Intraplate volcanism in Eastern Australia, the Tasman Sea, and Coral Sea
Although plate tectonics provides a clear mechanism for volcanism near plate boundaries, the variety and complexity of intraplate volcanism remains enigmatic. This project focuses on the intraplate volcanism of Eastern Australia and the Tasman and Coral Seas, which includes three volcanic chains, the East Australian Central Volcanoes, Tasmantid Seamounts, and Lord Howe Seamounts, as well as distributed continental ‘lava field’ volcanism with no apparent age progression. The three chains are long-lived and age-progressive — classically considered strong indicators of a deep plume source — but are also contemporaneous and sub-parallel. This project aims to address the mechanisms behind this unusual pattern of volcanism; the relationship between the chains, the lava fields, and the Louisiade Plateau; and the interaction between deeper mantle upwelling and shallower features such as topography on the lithosphere-asthenosphere boundary and the extinct Tasman Sea spreading centre.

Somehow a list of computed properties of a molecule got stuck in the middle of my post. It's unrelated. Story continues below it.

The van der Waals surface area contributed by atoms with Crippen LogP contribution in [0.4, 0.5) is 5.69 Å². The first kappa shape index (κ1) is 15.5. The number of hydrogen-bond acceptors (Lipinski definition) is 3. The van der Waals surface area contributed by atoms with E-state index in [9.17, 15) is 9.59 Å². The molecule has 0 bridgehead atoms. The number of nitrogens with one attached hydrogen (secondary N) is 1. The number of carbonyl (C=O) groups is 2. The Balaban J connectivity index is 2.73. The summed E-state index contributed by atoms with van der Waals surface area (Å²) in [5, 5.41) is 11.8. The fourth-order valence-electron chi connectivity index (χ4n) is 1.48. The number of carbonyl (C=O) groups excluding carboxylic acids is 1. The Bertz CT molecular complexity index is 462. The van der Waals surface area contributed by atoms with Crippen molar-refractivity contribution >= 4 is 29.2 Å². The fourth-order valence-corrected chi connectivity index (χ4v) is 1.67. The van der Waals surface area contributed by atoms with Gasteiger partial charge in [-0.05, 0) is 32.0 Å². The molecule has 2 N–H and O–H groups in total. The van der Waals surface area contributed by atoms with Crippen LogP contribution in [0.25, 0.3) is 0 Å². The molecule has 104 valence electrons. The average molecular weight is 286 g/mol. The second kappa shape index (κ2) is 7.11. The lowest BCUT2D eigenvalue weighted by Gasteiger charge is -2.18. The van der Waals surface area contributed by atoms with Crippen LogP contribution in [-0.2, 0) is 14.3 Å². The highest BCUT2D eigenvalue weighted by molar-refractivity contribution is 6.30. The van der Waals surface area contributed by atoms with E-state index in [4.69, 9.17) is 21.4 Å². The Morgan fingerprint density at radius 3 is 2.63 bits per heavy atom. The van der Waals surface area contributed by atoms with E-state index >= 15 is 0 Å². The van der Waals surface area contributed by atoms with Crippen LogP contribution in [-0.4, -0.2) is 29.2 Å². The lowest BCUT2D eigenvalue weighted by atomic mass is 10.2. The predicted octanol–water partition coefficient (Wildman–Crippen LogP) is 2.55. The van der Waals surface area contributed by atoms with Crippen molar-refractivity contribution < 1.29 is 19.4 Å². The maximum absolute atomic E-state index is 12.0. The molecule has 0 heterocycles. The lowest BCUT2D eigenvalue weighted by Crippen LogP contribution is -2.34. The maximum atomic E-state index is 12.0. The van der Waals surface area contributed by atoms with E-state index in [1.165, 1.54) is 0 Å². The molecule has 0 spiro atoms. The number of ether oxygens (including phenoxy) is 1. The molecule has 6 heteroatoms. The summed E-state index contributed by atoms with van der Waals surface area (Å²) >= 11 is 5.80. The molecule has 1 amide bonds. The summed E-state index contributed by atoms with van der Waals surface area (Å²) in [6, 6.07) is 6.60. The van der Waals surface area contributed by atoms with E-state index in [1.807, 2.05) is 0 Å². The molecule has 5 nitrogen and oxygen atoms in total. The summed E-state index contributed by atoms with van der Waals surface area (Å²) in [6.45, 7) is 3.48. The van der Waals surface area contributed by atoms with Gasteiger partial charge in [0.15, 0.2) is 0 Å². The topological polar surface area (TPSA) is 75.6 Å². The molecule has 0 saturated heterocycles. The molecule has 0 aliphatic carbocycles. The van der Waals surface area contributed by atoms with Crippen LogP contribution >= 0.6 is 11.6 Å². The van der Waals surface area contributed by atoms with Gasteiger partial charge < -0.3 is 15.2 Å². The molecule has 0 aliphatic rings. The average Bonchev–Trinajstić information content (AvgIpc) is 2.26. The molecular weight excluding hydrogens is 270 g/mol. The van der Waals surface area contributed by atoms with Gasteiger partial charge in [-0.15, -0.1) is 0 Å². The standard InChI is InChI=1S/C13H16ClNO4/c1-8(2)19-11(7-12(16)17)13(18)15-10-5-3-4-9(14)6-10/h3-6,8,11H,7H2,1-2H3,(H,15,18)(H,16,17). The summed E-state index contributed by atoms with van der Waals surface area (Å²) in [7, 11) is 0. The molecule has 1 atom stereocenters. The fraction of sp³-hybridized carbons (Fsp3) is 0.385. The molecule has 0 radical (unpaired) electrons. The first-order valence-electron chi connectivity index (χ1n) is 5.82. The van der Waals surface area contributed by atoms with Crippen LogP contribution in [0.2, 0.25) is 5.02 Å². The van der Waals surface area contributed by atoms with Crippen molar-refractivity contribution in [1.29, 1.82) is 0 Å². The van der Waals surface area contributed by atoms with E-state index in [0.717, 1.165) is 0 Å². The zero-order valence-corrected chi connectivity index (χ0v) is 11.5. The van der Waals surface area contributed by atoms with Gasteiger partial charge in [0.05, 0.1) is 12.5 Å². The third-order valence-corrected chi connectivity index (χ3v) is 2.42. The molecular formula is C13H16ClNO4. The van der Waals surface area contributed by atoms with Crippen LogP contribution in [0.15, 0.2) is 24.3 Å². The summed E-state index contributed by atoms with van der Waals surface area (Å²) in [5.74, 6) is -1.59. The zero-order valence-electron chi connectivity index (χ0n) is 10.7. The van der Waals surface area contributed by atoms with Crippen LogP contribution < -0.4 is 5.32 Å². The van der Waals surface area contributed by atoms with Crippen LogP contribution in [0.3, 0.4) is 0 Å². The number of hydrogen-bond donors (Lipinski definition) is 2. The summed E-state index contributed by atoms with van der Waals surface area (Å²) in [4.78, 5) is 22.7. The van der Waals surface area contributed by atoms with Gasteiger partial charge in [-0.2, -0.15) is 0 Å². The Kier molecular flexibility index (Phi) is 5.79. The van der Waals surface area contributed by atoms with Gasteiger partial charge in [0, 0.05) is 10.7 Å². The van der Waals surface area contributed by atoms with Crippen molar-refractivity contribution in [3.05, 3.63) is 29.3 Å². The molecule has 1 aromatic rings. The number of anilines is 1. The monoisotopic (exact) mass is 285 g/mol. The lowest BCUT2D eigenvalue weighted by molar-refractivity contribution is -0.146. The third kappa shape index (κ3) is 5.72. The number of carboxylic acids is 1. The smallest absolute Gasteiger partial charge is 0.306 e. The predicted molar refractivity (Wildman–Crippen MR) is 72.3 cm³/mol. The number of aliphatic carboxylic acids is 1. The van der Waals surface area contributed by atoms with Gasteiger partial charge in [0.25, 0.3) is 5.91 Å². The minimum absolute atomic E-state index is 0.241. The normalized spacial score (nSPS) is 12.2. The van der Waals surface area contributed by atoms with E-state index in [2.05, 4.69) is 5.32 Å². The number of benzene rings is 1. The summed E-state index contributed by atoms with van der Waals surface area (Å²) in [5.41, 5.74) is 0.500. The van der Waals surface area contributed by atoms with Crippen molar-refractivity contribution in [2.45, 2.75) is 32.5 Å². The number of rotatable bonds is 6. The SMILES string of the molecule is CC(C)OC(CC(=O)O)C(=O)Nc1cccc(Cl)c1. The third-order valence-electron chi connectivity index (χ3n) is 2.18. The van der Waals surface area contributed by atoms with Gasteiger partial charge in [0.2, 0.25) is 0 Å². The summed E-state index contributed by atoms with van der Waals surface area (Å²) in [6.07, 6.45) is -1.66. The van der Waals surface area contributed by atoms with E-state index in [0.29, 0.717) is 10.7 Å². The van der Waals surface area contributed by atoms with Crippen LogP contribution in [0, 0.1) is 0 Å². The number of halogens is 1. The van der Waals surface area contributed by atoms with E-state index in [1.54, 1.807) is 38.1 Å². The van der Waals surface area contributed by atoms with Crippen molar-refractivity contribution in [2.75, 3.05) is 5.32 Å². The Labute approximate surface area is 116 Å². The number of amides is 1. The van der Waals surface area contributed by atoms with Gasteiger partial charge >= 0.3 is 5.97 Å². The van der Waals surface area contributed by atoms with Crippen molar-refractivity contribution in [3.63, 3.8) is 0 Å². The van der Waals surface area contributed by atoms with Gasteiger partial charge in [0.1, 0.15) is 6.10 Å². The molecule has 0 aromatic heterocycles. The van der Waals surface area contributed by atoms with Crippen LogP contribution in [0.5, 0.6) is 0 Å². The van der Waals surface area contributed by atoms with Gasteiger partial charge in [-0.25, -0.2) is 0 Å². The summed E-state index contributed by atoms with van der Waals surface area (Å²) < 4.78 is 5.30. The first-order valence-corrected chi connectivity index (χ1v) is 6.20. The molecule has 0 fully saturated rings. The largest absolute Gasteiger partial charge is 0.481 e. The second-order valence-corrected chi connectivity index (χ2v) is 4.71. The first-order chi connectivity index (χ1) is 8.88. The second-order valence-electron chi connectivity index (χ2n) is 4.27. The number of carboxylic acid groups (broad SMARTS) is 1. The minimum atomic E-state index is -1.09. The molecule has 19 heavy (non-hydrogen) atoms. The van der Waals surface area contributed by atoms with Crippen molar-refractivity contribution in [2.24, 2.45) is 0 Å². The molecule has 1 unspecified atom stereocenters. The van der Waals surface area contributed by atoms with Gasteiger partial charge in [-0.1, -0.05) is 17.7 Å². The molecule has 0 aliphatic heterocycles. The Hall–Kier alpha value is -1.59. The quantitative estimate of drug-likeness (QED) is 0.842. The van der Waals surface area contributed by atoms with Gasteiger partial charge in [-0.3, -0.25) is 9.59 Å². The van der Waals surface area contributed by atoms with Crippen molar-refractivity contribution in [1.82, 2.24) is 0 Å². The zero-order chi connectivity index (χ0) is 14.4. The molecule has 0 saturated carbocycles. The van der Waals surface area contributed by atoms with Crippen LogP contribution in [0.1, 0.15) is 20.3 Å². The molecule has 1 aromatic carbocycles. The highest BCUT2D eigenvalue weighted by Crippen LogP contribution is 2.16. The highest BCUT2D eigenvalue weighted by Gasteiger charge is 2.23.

Image: Lara Kalnins CC-BY
Items in this Collection
The Morphology of the Tasmantid Seamounts: Interactions Between Tectonic Inheritance and Magmatic Evolution Data associated with the publication: Richards, F. D., L. M. Kalnins, A. B. Watts, B. E. Cohen, & R. J. Beaman. (2018). The morphology of the Tasmantid Seamounts: Interactions between tectonic inheritance and magmatic ...